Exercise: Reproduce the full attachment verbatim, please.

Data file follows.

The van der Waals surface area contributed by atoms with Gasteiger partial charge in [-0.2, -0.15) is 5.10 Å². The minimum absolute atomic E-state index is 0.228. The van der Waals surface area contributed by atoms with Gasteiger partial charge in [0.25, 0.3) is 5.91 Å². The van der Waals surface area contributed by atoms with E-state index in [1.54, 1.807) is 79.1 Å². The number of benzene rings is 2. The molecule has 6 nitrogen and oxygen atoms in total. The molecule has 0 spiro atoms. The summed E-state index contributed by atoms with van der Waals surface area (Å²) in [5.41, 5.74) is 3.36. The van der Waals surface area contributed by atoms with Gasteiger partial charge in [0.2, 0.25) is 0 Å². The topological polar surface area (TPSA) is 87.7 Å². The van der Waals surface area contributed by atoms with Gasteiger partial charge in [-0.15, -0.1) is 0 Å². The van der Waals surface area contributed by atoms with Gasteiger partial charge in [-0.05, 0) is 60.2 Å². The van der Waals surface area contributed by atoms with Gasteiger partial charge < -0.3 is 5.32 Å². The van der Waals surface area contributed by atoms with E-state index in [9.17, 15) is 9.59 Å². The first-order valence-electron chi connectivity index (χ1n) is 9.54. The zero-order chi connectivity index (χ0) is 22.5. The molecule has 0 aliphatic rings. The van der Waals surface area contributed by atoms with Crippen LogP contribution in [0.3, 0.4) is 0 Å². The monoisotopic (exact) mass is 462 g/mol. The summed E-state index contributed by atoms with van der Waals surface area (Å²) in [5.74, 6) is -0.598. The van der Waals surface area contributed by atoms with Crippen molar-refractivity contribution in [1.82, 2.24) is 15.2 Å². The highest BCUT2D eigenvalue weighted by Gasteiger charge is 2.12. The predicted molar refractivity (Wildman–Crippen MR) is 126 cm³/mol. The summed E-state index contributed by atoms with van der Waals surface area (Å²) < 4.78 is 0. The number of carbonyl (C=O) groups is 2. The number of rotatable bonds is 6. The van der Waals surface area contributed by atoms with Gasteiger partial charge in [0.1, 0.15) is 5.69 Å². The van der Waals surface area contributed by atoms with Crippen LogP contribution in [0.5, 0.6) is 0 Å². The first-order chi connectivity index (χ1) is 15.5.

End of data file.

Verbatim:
The van der Waals surface area contributed by atoms with Gasteiger partial charge in [-0.2, -0.15) is 5.10 Å². The minimum absolute atomic E-state index is 0.228. The van der Waals surface area contributed by atoms with Gasteiger partial charge in [0.25, 0.3) is 5.91 Å². The van der Waals surface area contributed by atoms with E-state index in [1.54, 1.807) is 79.1 Å². The number of benzene rings is 2. The molecule has 6 nitrogen and oxygen atoms in total. The molecule has 0 spiro atoms. The summed E-state index contributed by atoms with van der Waals surface area (Å²) in [5.41, 5.74) is 3.36. The van der Waals surface area contributed by atoms with Gasteiger partial charge in [0.2, 0.25) is 0 Å². The topological polar surface area (TPSA) is 87.7 Å². The van der Waals surface area contributed by atoms with Gasteiger partial charge in [-0.15, -0.1) is 0 Å². The van der Waals surface area contributed by atoms with Gasteiger partial charge in [-0.05, 0) is 60.2 Å². The van der Waals surface area contributed by atoms with Gasteiger partial charge < -0.3 is 5.32 Å². The van der Waals surface area contributed by atoms with E-state index in [9.17, 15) is 9.59 Å². The first-order valence-electron chi connectivity index (χ1n) is 9.54. The zero-order chi connectivity index (χ0) is 22.5. The molecule has 0 aliphatic rings. The van der Waals surface area contributed by atoms with Crippen LogP contribution in [0.3, 0.4) is 0 Å². The monoisotopic (exact) mass is 462 g/mol. The summed E-state index contributed by atoms with van der Waals surface area (Å²) in [5.74, 6) is -0.598. The van der Waals surface area contributed by atoms with Crippen molar-refractivity contribution in [1.82, 2.24) is 15.2 Å². The highest BCUT2D eigenvalue weighted by Gasteiger charge is 2.12. The predicted molar refractivity (Wildman–Crippen MR) is 126 cm³/mol. The summed E-state index contributed by atoms with van der Waals surface area (Å²) < 4.78 is 0. The number of carbonyl (C=O) groups is 2. The number of rotatable bonds is 6. The van der Waals surface area contributed by atoms with Gasteiger partial charge in [0.1, 0.15) is 5.69 Å². The van der Waals surface area contributed by atoms with Crippen LogP contribution in [0.5, 0.6) is 0 Å². The first-order chi connectivity index (χ1) is 15.5.